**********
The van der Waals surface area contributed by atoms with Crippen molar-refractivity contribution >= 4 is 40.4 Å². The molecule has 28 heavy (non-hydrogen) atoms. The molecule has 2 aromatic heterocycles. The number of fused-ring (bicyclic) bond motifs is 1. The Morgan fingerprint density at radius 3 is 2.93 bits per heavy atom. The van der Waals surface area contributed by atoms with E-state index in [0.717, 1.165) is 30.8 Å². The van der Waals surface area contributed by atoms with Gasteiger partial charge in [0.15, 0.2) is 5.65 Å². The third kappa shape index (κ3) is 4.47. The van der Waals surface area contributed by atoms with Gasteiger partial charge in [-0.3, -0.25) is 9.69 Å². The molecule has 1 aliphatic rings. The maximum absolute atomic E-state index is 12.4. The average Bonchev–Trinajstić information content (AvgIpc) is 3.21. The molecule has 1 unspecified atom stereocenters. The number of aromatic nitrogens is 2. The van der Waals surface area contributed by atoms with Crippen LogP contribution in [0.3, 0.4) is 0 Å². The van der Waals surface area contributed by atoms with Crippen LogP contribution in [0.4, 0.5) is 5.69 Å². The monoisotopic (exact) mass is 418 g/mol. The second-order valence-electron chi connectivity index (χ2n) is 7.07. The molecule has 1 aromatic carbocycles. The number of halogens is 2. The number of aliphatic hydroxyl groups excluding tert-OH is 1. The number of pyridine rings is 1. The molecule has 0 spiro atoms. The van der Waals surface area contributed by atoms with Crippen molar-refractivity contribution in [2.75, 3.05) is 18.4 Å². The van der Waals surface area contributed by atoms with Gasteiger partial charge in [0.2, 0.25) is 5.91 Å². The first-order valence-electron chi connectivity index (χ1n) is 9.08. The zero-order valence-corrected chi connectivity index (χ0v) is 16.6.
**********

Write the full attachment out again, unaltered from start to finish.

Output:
The van der Waals surface area contributed by atoms with Crippen molar-refractivity contribution >= 4 is 40.4 Å². The molecule has 28 heavy (non-hydrogen) atoms. The molecule has 2 aromatic heterocycles. The number of fused-ring (bicyclic) bond motifs is 1. The Morgan fingerprint density at radius 3 is 2.93 bits per heavy atom. The van der Waals surface area contributed by atoms with E-state index in [0.717, 1.165) is 30.8 Å². The van der Waals surface area contributed by atoms with Gasteiger partial charge in [0.15, 0.2) is 5.65 Å². The third kappa shape index (κ3) is 4.47. The van der Waals surface area contributed by atoms with Gasteiger partial charge in [-0.3, -0.25) is 9.69 Å². The molecule has 1 aliphatic rings. The maximum absolute atomic E-state index is 12.4. The average Bonchev–Trinajstić information content (AvgIpc) is 3.21. The molecule has 1 unspecified atom stereocenters. The number of aromatic nitrogens is 2. The van der Waals surface area contributed by atoms with Crippen LogP contribution in [0.3, 0.4) is 0 Å². The van der Waals surface area contributed by atoms with Crippen LogP contribution in [0.4, 0.5) is 5.69 Å². The monoisotopic (exact) mass is 418 g/mol. The second-order valence-electron chi connectivity index (χ2n) is 7.07. The molecule has 1 aromatic carbocycles. The number of halogens is 2. The number of aliphatic hydroxyl groups excluding tert-OH is 1. The number of pyridine rings is 1. The molecule has 0 spiro atoms. The van der Waals surface area contributed by atoms with Crippen molar-refractivity contribution in [2.75, 3.05) is 18.4 Å². The van der Waals surface area contributed by atoms with Gasteiger partial charge in [0.2, 0.25) is 5.91 Å². The first-order valence-electron chi connectivity index (χ1n) is 9.08. The zero-order valence-corrected chi connectivity index (χ0v) is 16.6.